Krenik appealed the second abatement order to a Legislative Hearing Officer, who upheld the inspector's decision. While the appeal was pending, Krenik constructed a portable fence across his driveway in a further attempt to comply with the screening requirement. Krenik claims, without contradiction from the City, that he built the fence as high as Saint Paul ordinances allow. Although the fence partially obscured the tarped vehicles, it did not do so completely. From the front, onlookers could still partially view the vehicles, both above the fence and through a gap between the ground and the bottom of the fence. The tarped vehicles were also completely visible from each side because the fence covered the vehicles only from the front.

         Krenik appealed the Hearing Officer's decision to the Saint Paul City Council. During a hearing, the City Council reviewed various photographs of Krenik's property, including those showing the tarps and the fence, and heard testimony from the Hearing Officer and one of Krenik's neighbors. Based on the evidence, the City Council agreed with the Hearing Officer that Krenik had violated the collector-vehicle-storage statute by failing to sufficiently screen the vehicles from ordinary public view.

         Krenik filed a petition for a writ of certiorari to the court of appeals, which affirmed the City Council's decision. In re Krenik, 884 N.W.2d 913, 914 (Minn.App. 2016). In doing so, the court interpreted the collector-vehicle-storage statute to require complete screening of collector vehicles. Id. at 915-16. Applying its complete-screening interpretation, the court held that the tarps and portable fence did not satisfy the screened- from-ordinary-public-view requirement because onlookers could still partially view the vehicles from the street. Id. at 916. The court also rejected Krenik's argument that the City Council's decision was unreasonable, arbitrary, or capricious, concluding that the reasons provided at the hearing were sufficient even in the absence of a written decision. Id. at 917.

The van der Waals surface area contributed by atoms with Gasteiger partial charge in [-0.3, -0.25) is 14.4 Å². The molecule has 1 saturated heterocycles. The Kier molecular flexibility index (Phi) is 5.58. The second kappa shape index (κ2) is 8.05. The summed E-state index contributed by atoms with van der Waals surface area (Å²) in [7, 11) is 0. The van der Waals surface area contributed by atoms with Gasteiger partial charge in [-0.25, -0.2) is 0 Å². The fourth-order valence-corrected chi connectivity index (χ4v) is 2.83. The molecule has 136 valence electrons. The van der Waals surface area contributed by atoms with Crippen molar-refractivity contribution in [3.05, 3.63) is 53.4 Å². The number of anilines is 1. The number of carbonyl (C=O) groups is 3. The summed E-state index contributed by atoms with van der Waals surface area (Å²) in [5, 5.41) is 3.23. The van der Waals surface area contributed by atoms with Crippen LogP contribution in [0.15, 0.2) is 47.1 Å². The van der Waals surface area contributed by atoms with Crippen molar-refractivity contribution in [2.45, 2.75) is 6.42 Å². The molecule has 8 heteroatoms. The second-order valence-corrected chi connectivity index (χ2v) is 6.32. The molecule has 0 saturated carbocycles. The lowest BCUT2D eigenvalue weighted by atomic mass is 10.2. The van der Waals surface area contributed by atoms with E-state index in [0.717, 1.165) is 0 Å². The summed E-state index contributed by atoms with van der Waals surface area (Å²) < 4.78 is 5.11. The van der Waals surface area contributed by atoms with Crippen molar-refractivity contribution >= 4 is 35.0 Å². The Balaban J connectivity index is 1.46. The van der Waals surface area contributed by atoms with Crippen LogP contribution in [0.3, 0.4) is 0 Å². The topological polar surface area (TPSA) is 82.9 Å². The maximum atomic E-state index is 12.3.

ANALYSIS

         At issue in this case is the inspector's second abatement order, which ordered Krenik to comply with the requirements of the collector-vehicle-storage statute. Krenik argues that the abatement order is invalid for two reasons. First, he maintains that the City Council, in upholding the inspector's decision, proceeded on the erroneous assumption that the collector-vehicle-storage statute requires complete screening of collector vehicles, when in fact all the statute requires is partial screening to obscure the vehicles' aesthetic qualities. Second, even if the collector-vehicle-storage statute requires complete screening, Krenik argues that the City Council's decision was unreasonable, arbitrary, or capricious because it lacked an adequate explanation and reflected the City Council's will rather than its judgment. Neither of Krenik's arguments has merit.

         I.

         We begin with the interpretive question posed by this case, which is whether the collector-vehicle-storage statute requires complete or partial screening of collector vehicles from ordinary public view. Answering this question requires us to address an issue of statutory interpretation that we review de novo. Berglund v. Comm'r of Revenue, 877 N.W.2d 780, 783 (Minn. 2016). "The first step in statutory interpretation is to 'determine whether the statute's language, on its face, is ambiguous.' " Larson v. State, 790 N.W.2d 700, 703 (Minn. 2010) (quoting Am. Tower, ...